Give thanks by giving back

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Happy Thanksgiving to all of my Canadian friends and truthfully anyone who just likes the narcosis of turkey and pumpkin pie, no matter what time of year.

I have an abundance of reasons to be thankful this year, as with all previous, but perhaps my greatest thanks is for my ability and resources to give back to my communities: financially, spiritually, however love is needed.

Below, I describe a couple of projects I have underway that will hopefully bear fruit for any number of groups.

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Opportunity #1

As an avid fan of the Toronto Marlies hockey team and avid photographer, I have been combining my passions by photographing the home games.

A couple of years ago, I took that one step further by designing a photo calendar for the hockey season (Oct to Sep), listing all the games & many player birthdays.

The first year, it was just a gift from me to many of the other season seat holders.

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Last year, I sold them to anyone interested simply to cover my expenses. At the end of last season, however, my ticket agent & friend Wayne arranged to have the team sign the calendar and we auctioned it off with a team-signed stick on Facebook.

I was blown away.

Between the winning bid and two matching bids, we raised $1050 for You Can Play (American link), a group that supports inclusiveness in sports with a focus on the LGBTQ community.

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This year, I am doing the same, but donating $5 from every sale (calendars are $20) to the MLSE Foundation, an org that uses sports to build communities.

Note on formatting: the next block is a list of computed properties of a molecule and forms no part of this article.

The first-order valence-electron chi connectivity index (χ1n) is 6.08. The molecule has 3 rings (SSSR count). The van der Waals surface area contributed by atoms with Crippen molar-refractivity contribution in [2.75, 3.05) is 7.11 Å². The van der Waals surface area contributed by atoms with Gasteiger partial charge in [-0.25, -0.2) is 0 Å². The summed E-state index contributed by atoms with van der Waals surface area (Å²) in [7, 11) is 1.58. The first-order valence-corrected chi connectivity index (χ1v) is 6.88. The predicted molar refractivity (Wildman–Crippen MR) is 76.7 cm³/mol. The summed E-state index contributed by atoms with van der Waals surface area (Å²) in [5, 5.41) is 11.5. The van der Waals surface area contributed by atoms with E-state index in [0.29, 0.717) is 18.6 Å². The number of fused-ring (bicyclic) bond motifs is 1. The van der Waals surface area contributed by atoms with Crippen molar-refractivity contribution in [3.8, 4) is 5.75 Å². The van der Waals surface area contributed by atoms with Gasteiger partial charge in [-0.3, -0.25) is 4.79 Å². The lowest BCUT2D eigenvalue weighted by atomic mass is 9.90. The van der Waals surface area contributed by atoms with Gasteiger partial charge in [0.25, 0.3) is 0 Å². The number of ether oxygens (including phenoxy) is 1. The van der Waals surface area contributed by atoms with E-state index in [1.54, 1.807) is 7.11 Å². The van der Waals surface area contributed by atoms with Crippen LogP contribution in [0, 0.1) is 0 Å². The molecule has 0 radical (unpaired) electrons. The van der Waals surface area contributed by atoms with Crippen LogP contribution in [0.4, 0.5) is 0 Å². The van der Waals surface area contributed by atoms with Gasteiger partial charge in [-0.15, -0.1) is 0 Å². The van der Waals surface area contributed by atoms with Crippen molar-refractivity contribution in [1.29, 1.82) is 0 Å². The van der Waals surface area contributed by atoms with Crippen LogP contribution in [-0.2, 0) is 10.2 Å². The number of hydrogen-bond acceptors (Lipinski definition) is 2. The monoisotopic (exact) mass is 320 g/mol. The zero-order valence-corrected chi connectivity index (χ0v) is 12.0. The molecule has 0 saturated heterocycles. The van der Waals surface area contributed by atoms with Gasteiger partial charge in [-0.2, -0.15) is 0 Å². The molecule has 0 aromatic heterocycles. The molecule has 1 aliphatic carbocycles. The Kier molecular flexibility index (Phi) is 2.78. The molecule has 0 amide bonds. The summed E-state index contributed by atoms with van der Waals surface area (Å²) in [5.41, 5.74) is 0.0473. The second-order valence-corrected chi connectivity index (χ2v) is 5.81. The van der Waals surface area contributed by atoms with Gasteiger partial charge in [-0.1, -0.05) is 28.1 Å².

Of the 75 calendars I ordered, I only have 16 left after the two-day home opener this weekend (both Toronto victories). Fans from as far away as the United Kingdom are jumping on-board to help support my effort, the team and the MLSE Foundation.

If you’re interested in supporting the effort by purchasing a calendar, feel free to reach out to me on my Facebook page or via my Twitter page. And you can find my photography (not just hockey) on my Instagram account.

Also, Wayne is again having one signed by the team, so watch another auction in the coming months!

100 Days to a Better World

Opportunity #2

I love walking all over the city of Toronto and pretty much anywhere else I visit, photographing both the wildlife and the urban art landscape of graffiti and murals. With that in mind, I recently decided to see if I could use that walking habit to raise some money for charity.

100 Days To A Better World is the result.

For 100 days (to Dec 25), I will record my daily walking distance and my total to-date, inviting people to sponsor my distance (per km).

When the 100 days is completed and the cumulative distance is known, those lovely individuals can then donate their total sponsorship to a charity of THEIR choice.

Rather than focus on a charity I think is worthy, I want to convince people to give their money to groups they think are worthy. We spread the love.

To date, with the generous support of many people, I am earning about $3.30/km.

As of October 8 (Day 23), my total distance is 263.41 km (158 miles); so, we have already raised $870 for various charities.

I appreciate that some people may have an upper limit on what they can afford – in case I go crazy and hit 1000 km (I am frighteningly on pace for that). No problem.

If they can’t afford any money but are willing to cheer me on, then I am honoured to have their support.

Just in doing the exercise, in having the conversation, I feel that I am making this a better world. That charitable organizations may also benefit is the icing.

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Making a difference in the world doesn’t have to be difficult or even cost you anything financially.